What is the classification of forging?


Release time:

09 Mar,2023

Forging and stamping are mainly classified according to the forming method and deformation temperature. According to the forming method, forging can be divided into two categories: forging and stamping; according to the deformation temperature, forgings can be divided into hot forging, cold forging, warm forging and isothermal forging.

hot forging

Its forging temperature is higher than the recrystallization temperature of the metal. Increasing the temperature can increase the plasticity of the metal, which is beneficial to improve the internal quality of the workpiece and make it difficult to crack. High temperatures can also reduce the deformation resistance of the metal and reduce the tonnage of forging machinery required. However, there are many hot forging processes, the accuracy of the workpiece is poor, the surface is not smooth and clean, and the forgings are easy to oxidize, decarburize and burn. When the workpiece is large and thick, the material strength is high, and the plasticity is low (such as the rolling and bending of extra-thick plates, the drawing of high-carbon steel rods, etc.), hot forging is used. Cold forging is usually used instead of hot forging when the metal (e. g., lead, tin, zinc, copper, aluminum, etc.) has sufficient plasticity and small deformation (as in most stamping processes), or when the total deformation is large and the forging process used (e. g., extrusion, radial forging, etc.) facilitates plastic deformation of the metal. In order to complete as much forging work as possible by one heating, the temperature range between the initial forging temperature and the final forging temperature of hot forging should be as large as possible. However, too high initial forging temperature will cause excessive growth and overheating of metal grains, thereby reducing the quality of forged parts. When the temperature is close to the melting point of the metal, the intergranular low melting point material will melt, intergranular oxidation will occur, and overfire will be formed. When forging, overburned billets often break. Commonly used hot forging temperature: carbon steel 800~1250 ℃; alloy structural steel 850~1150 ℃; high-speed steel 900~1100 ℃; ordinary aluminum alloy 380~500 ℃; titanium alloy 850~1000 ℃; brass 700~900 ℃.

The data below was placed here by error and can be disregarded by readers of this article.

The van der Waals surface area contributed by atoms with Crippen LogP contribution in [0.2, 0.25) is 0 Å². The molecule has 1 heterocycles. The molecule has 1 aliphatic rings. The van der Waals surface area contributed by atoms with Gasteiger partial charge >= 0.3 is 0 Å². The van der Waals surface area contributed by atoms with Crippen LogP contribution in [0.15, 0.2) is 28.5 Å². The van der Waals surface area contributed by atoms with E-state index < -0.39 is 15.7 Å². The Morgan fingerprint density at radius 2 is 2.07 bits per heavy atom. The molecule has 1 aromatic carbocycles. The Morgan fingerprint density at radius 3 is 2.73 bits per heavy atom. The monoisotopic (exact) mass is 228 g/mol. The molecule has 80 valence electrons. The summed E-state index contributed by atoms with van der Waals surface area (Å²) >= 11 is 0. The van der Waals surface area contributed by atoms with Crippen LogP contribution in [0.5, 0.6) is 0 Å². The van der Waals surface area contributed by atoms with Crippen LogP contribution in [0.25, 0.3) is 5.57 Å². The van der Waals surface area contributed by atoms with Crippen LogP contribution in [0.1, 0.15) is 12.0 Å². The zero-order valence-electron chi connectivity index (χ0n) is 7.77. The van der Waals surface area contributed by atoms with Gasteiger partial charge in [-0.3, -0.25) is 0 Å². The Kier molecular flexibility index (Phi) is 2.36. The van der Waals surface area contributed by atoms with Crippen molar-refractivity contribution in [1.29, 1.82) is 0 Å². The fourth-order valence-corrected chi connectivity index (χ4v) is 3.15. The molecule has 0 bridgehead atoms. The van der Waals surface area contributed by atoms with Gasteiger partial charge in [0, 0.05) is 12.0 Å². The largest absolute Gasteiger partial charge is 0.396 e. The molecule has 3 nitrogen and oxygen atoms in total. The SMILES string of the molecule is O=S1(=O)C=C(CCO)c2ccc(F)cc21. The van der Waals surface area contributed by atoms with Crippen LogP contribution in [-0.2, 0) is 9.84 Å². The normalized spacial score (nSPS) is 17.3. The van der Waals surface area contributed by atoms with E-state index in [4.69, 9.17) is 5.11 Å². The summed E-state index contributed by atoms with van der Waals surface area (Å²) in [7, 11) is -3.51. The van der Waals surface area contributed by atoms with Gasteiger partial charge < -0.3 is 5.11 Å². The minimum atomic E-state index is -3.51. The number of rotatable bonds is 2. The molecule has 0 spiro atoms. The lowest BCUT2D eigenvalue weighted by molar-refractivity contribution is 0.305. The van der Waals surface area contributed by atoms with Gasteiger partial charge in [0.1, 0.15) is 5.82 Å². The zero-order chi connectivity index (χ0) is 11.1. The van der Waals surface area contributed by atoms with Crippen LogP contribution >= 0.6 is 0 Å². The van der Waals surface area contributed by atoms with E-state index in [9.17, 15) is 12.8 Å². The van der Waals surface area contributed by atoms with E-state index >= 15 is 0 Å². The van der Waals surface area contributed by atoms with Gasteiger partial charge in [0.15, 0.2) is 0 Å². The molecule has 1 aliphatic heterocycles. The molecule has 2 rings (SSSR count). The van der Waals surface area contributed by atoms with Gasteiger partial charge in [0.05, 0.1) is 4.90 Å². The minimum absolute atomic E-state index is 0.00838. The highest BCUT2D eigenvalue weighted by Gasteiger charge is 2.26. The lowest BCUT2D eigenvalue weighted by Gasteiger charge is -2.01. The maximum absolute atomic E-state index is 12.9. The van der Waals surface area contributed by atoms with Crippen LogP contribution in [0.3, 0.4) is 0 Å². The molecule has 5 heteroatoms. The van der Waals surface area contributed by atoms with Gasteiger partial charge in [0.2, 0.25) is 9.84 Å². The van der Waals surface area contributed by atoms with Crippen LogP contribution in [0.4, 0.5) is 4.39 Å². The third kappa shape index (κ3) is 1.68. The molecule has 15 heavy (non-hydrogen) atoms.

cold forging

It refers to forging and pressing at a temperature lower than the recrystallization temperature of the metal. Generally speaking, cold forging refers to forging at room temperature, while forging at a temperature higher than room temperature but not higher than the recrystallization temperature is called warm forging. Warm forging has high precision, smooth surface and small deformation resistance.

The workpiece formed by normal temperature cold forging has high shape and size accuracy, smooth surface, few processing procedures, and is convenient for automatic production. Many cold forged and cold stamped parts can be directly used as parts or products without machining. However, in the process of cold forging, due to the low plasticity of the metal, it is easy to crack during deformation, and the deformation resistance is large, and large tonnage forging machinery is required.

warm forging

Forging performed at a temperature higher than the normal temperature but not higher than the recrystallization temperature is called warm forging. The metal is preheated and the heating temperature is much lower than the heating temperature of hot forging. Warm forging has high precision, smooth surface and small deformation resistance.

isothermal forging

It is to keep the blank temperature constant during the entire forming process. Isothermal forging is to make full use of the high plasticity of some metals at the same temperature, or to obtain a specific organization and performance. Isothermal forging requires that the die and billet be kept at a constant temperature together and is costly. It is only used for special forging processes, such as superplastic forming.